Monday, November 30, 2009
Can Total Rewards save Atlantic City?
Atlantic City, the famed gambling Mecca about an hour down the coast from me, is on a nasty losing streak. A recent story in the NY Times quoted a top gambling executive as saying “the city is in a death spiral.” Few disagreed.
It seems that after a rough couple of years, 2009 is looking even worse. Every Atlantic City casino but one is seeing a double-digit drop in revenue. The lone exception being the glitzy, feels-like-you’re-in-Vegas Borgata, which is down about 5 percent this year.
The reasons for the decline are many: the rotten economy, competition from newly opened gambling operations in nearby states, and the fact that Atlantic City, like the dwindling number of day-tripping seniors who bus into the city each day, is feeling old and tired.
The most-talked about solution: a cash infusion of a few billion dollars to build new hotels, new attractions, new anything that can start pulling in people again. Which, with the current economic environment, is as likely as me filling a double inside straight flush at the poker table. Or not very likely.
Harrah’s Entertainment ups the ante.
In years past, I’ve frequented the Borgata where I’m a member of the My Borgata Rewards program. But on my last two trips into Atlantic City, I ventured to the swanky but hip Caesars, where I joined Total Rewards–the casino loyalty program from Harrah’s Entertainment, the company behind the Harrahs, Caesars, Bally’s and Showboat casinos.
It appears that Total Rewards has upped the ante over the My Borgata program, by rolling out the red carpet for program members. My evidence here is strictly anecdotal, but I (and a good friend) recently received a bump up not one, but two tier levels to Diamond status. I also received a pair of free weekday hotel stays. (Surprising because, trust me, a high roller I am not.)
It’s obviously a play by Harrah’s Entertainment to get past customers back to Atlantic City and it’s either a smart move or a desperate move, depending on your perspective. I say smart—because rather than gamble on an expensive, and to my thinking, ultimately wasteful mass media campaign, Harrah’s is appealing directly to its customer base for more business.
Granted, they’re digging deep into the base by giving a two-time visitor like me special favors, but my guess is they’re mining the data for a few things: the recency of my visits, my perceived spend level, and my zip code, which tells them I live nearby and should be at a certain income level.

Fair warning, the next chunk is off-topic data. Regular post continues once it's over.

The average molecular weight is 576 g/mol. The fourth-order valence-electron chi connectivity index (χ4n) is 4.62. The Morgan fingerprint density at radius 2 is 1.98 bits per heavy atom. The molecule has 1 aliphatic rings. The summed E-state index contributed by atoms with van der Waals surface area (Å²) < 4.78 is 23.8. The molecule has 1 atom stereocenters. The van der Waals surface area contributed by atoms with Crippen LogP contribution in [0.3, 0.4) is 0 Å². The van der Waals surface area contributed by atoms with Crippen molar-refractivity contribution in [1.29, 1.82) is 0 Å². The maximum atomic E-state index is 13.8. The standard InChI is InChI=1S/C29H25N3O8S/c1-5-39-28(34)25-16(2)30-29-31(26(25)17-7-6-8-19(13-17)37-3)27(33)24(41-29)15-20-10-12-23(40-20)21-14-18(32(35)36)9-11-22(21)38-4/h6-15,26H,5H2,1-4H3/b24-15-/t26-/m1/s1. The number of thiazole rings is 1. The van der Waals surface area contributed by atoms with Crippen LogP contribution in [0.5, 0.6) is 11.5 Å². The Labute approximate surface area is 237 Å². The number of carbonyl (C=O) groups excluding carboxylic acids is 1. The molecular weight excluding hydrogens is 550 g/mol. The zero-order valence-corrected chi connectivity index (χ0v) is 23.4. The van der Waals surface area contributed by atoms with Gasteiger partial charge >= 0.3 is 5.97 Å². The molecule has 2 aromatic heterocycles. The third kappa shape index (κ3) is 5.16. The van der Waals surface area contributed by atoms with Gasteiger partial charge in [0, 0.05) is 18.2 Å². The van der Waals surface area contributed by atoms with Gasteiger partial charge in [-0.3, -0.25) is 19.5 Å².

So can Total Rewards really save Atlantic City? It’s a lot to ask of a loyalty program, but it strikes me that Harrah Entertainment is playing the hand it was dealt—and reaching out to its customer base may be its last, best hope. I, for one, hope it works. In fact, I’m about to book a free night for my wife and I right now.
Now, a few words about the Total Rewards communications.
The first good thing I can say about Total Rewards is that they actually have a communications program in place. As a member of the My Borgata program, who opted in for e-mail, I cannot recall receiving the first piece of communications from them, digital or otherwise. (It’s good to be King!)
While the Total Rewards postcard and e-mail creative is perfunctory, they do some small but important things right. They recognize me by name and tier level, and occasionally by the casino I visit, Caesars. They’ve also made attempts to cross-sell me into other areas of the property, including their dining and entertainment venues.
But the Total Rewards communications could go even further. A few thoughts, for the people behind the program:
1. Pump up the engagement: I checked and Total Rewards has a presence on both Facebook and Twitter. Why not add these links to every e-mail? And while you’re at it, add an “invite a friend to join” link to each e-mail, as well.
2. Talk to my preferences: I know your part of the Harrah’s empire, but frankly I only joined the program because I like and visit Caesars. So more info on Caesars and less on Vegas and the other brands please.
3. Leverage the community: I know starting your own online community may be a hassle you don’t want to contemplate, but why not use some of the glowing testimonials found on social travel sites like Kayak and Virtual Tourist. This both encourages loyal customers to return and invites them to join the conversation.
This article originally appeared on Loyalty Truth on November 23, 2009 and was written by Tom Rapsas, a Creative Director/Writer/Strategist. He can be reached at email@example.com and via Twitter @tomrapsas.